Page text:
Glyph PortaGig 62 portable RAID data storage system
Though choices abound in the marketplace, PAR’s Senior Contributor swears by Glyph’s PortaGig 62, a drive “as close to perfection as possible.”
By Russ Long
When it finally came time to replace my trusty Glyph PortaGig 100GB hard drive -- after over half a decade of heavy use! -- naturally I returned to Glyph. Their drives have continually proven themselves to be both amazingly reliable and reasonably priced. A lot has changed since I purchased my PortaGig 100: Glyph’s new leader in the portability department is the bus-powered PortaGig 62, the little brother to the Glyph GT 062E, priced at $279 street.
The PortaGig 62 is a portable RAID data storage system providing storage capacities up to 3TB in a tiny package (4.8 in. wide, 3.6 in. deep, and 1.7 in. tall). The PortaGig’s all metal enclosure surrounds a pair of 2.5-inch SATA hard drives and is available in a wide variety of size and speed configurations, including 1TB, 2TB and 3TB sizes at 5,400 RPM and 320GB, 500GB, 640GB, and 1TB at 7,200 RPM. All of the configurations provide transfer speeds of up to 177MB/second and the drive supports RAID 0, RAID 1 and Spanning modes. When configured to RAID 0, drive performance is improved but there is no redundancy. RAID 1 configuration provides redundancy by allowing data to be written identically to both internal drives, meaning that as long as one drive is working, your data is safe. Spanning mode writes data sequentially across both drives; when the first one fills, the second one continues onward. The drive includes the Glyph Manager software that provides easy drive configuration and the ability to continuously monitor the health of all supported Glyph drives connected to the computer. If the drive has a problem, the front panel’s activity LED (which typically glows blue) glows red and the software immediately notifies the user. Theoretically, this will allow a backup to be made before the drive fails and data is lost.
The PortaGig 62 has front and rear-panel ventilation holes, allowing an extremely quiet internal fan to pull cool air in the front while pushing hot air out the rear of the enclosure providing maximum airflow and optimum cooling. A convenient power switch is located on the drive’s back panel. The drive features connectivity and bus-power via FireWire 800 or connectivity via USB 2.0 or eSATA ports. The drive includes a wall-wart as an alternative to bus-power. It is actually possible to use the eSATA connection for fast data transfer while simultaneously powering the drive via the FireWire 800 connection.
All Glyph drives feature Glyph’s 3-2-1 Warranty; it includes a 3-year drive performance warranty, a 2-year free basic data recovery policy, and a 1-year advance replacement policy.
Although it is larger than my PortaGig 100GB hard drive, the Portagig 62 is still small and, considering its data transfer speed, connection options and software control, it’s massively more powerful. I carry an external hard drive with me all of the time -- it just makes sense. I never know when a producer is going to show up for a tracking session without a drive, when I will need to bring a session home from my studio, or when I will need to rough in a mix or two in a hotel room when I’m working out of town. I’ve been carrying the PortaGig with me since last December and it has performed flawlessly.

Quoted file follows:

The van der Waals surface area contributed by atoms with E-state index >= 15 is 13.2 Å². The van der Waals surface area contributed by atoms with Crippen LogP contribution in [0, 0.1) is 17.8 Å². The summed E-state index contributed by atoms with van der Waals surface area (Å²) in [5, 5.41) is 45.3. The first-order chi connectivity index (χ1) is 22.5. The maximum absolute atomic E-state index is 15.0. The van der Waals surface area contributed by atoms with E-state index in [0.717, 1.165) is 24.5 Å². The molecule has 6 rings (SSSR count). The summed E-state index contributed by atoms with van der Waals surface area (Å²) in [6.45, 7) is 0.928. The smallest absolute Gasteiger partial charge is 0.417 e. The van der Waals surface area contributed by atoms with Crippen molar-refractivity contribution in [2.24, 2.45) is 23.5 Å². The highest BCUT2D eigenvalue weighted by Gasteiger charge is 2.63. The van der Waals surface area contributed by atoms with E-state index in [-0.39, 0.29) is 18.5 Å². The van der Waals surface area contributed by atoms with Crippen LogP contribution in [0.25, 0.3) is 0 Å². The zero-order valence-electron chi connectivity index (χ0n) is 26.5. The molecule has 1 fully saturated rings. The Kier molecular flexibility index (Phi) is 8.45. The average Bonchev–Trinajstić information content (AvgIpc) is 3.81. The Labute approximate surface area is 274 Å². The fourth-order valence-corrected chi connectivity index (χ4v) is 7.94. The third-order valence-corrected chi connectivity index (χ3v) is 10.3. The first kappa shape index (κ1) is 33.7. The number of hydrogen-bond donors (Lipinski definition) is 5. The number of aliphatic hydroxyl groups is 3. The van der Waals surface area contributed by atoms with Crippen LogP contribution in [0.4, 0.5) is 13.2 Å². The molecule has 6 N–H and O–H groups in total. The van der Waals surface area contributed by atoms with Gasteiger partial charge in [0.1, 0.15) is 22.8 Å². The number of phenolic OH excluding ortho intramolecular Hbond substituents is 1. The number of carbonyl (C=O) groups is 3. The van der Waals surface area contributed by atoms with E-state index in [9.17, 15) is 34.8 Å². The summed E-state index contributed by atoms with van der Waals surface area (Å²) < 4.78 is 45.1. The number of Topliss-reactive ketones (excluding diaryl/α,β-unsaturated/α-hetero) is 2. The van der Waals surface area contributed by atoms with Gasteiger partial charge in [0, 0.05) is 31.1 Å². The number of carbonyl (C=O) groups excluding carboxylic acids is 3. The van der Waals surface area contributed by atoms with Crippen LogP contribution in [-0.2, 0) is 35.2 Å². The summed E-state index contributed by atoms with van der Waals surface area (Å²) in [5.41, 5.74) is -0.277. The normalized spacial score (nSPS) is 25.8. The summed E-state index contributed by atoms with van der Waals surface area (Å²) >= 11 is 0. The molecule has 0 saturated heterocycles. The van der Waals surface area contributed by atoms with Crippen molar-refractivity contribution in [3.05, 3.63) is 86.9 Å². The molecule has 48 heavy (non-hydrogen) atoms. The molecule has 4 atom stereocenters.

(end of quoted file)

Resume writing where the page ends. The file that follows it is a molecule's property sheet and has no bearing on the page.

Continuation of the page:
The PortaGig 62 is shipped Mac-formatted with RAID 0 configuration although it can easily be formatted for PC use. Before implementing the drive into my regular workflow, I tested it in all three RAID modes and it worked perfectly in each instance, and the Glyph Manager software made the repeated drive configuration quick and easy. Glyph Manager boots up immediately and provides a quick system appraisal or, by selecting a specific drive, the application will provide specific drive model, serial number, current status (fully-operational, initialized, degraded or halted), volume or partition name(s), connection configuration (Firewire, USB or eSATA), the temperature of the Oxford bridge chipset and each drive, and the fan speed (which varies depending on the temperature). I experimented with recording and playing back sessions with large track counts at 44.1kHz, 96kHz and 192kHz and the drive worked perfectly in all three RAID configurations. I decided on the RAID 1 configuration as my permanent setup (you lose all of the drive’s data when reconfiguring the RAID mode). It cuts the drive size in half, but the advantages of built-in redundancy trump the size issue in my book. [Using a RAID 1 configuration, as Russ does, is the equivalent of purchasing a master and safety drive and therefore the PortaGig 62 (and its price) should be compared to buying two identical drives from another vendor. - Ed.]
My only complaint about the PortaGig 62 is its lack of a protective carry case. Even though the drive’s design is extremely robust, a small padded carry bag (like the one that was included with my PortaGig 100) would make me feel more comfortable carrying it in my bag. Otherwise, the PortaGig 62 comes as close to perfection as possible.
BIO: Russ Long is a Nashville-based producer, engineer and mixer as well as a senior contributor to PAR. russlong.ws
Prices: $309.00 to $785.00 (depending on drive capacity and speed)
Contact: Glyph Technologies | glyphtech.com